Japan Lawmakers Proposes Close Coordination with the US over Digital Currency
Politicians in Japan are appealing to the G7 members to collaborate and perform research on digital currency as a response to China’s schedule to launch the digital Yuan.
Some Japanese lawmakers believe China's Digital Currency Electronic Payment (DCEP) could spread widely among the emerging economies and threaten the dollar's dominance. This won’t bode well for Japan which relies heavily on dollar-based settlements.
On February 7, senior Liberal Democratic Party (LDP) members informed reporters that Japan should share information with the US and the other G7 members on digital currencies because the digital Yuan is a serious threat to the greenback’s global supremacy. Akira Amari, LDP leader, and the former economy minister said,
“We live in a stable world led by dollar settlement. How should we respond if such a foundation collapses and if [China’s move] gives rise to a struggle for currency supremacy? As this year's G-7 chair, the U.S. should include digital currency on the agenda for the next meeting of the group.”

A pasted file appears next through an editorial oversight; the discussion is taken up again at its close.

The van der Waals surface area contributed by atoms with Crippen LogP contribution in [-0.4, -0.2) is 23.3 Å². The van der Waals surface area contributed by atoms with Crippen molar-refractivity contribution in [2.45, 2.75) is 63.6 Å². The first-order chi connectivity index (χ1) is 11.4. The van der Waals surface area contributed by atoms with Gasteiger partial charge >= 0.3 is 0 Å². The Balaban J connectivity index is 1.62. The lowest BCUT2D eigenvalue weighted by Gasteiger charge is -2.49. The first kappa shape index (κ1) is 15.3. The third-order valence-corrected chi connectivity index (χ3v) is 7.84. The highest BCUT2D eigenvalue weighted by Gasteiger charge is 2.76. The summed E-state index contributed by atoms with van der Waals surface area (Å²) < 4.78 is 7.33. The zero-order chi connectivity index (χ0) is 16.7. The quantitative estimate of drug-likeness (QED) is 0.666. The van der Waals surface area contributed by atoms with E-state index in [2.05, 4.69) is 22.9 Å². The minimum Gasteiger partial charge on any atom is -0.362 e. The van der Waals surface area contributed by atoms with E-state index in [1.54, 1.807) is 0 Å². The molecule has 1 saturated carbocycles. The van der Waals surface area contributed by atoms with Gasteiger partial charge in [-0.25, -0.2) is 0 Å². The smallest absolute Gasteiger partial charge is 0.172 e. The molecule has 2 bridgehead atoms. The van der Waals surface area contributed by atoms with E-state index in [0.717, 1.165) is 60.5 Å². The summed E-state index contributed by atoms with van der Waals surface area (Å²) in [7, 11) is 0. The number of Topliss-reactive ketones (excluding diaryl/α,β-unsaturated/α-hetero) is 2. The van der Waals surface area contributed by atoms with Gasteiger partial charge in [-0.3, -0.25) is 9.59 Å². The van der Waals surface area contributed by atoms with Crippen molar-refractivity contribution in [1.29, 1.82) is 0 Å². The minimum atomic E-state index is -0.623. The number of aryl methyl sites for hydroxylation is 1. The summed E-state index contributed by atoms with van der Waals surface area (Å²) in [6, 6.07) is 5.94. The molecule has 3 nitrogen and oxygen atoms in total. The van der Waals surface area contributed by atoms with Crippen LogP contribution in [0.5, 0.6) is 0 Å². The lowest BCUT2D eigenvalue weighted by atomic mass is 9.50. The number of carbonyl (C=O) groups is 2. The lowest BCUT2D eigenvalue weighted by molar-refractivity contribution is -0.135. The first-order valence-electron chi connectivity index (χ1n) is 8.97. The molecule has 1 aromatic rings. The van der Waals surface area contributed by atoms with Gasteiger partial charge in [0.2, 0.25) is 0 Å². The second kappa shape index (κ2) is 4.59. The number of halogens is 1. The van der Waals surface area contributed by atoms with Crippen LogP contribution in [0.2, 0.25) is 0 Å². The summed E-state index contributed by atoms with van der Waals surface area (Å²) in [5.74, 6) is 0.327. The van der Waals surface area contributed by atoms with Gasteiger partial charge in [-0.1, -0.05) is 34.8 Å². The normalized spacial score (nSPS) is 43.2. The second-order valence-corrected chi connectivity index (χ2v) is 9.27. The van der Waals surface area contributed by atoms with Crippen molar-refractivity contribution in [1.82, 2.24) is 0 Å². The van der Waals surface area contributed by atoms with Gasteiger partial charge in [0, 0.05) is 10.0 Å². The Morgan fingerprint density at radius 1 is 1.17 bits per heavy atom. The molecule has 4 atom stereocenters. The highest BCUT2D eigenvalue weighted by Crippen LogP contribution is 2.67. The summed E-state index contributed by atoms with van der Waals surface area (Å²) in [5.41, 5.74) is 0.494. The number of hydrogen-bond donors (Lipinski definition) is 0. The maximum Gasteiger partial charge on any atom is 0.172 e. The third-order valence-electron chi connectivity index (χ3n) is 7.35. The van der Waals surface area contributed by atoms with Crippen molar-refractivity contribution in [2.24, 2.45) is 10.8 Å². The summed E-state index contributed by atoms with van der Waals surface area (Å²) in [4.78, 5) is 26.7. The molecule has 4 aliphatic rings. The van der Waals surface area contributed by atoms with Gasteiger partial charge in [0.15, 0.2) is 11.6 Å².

Formal Proposal for More Cooperation to Be Officially Presented to the Government
The formal proposal that calls G7 members to cooperate on the digital currencies matter is going to be next week officially presented to the government. Just like numerous other countries, Japan relies on a US dollar-denominated system of settlement when it comes to business and transactions, which means the digital Yuan would indeed be a serious threat to the country’s economy.
Japan to Issue Its Own Digital Currency?
The lawmakers in LDP said at the end of January they will propose for Japan to issue its digital currency in a project between the private sector and the government. Also in January, the Bank of Japan (BoJ) started conducting joint research with 5 other central banks among which the EU and the UK’s were included, coordinated research into what digital currencies would involve.
The central banks' group’s first meeting is scheduled to take place in mid-April, at the International Monetary Fund (IMF) conference from Washington D.C. At the press conference from Friday, lawmakers talked about Japan issuing its digital currencies, but no announcements have been made about the initiative. Taking into consideration the legal and technical barriers involved, it’s unlikely this will happen too soon. But with both private, like Facebook-led Libra, and governments, Chinese DCEP, pushing for their own digital currency that decision may come faster than they would have liked.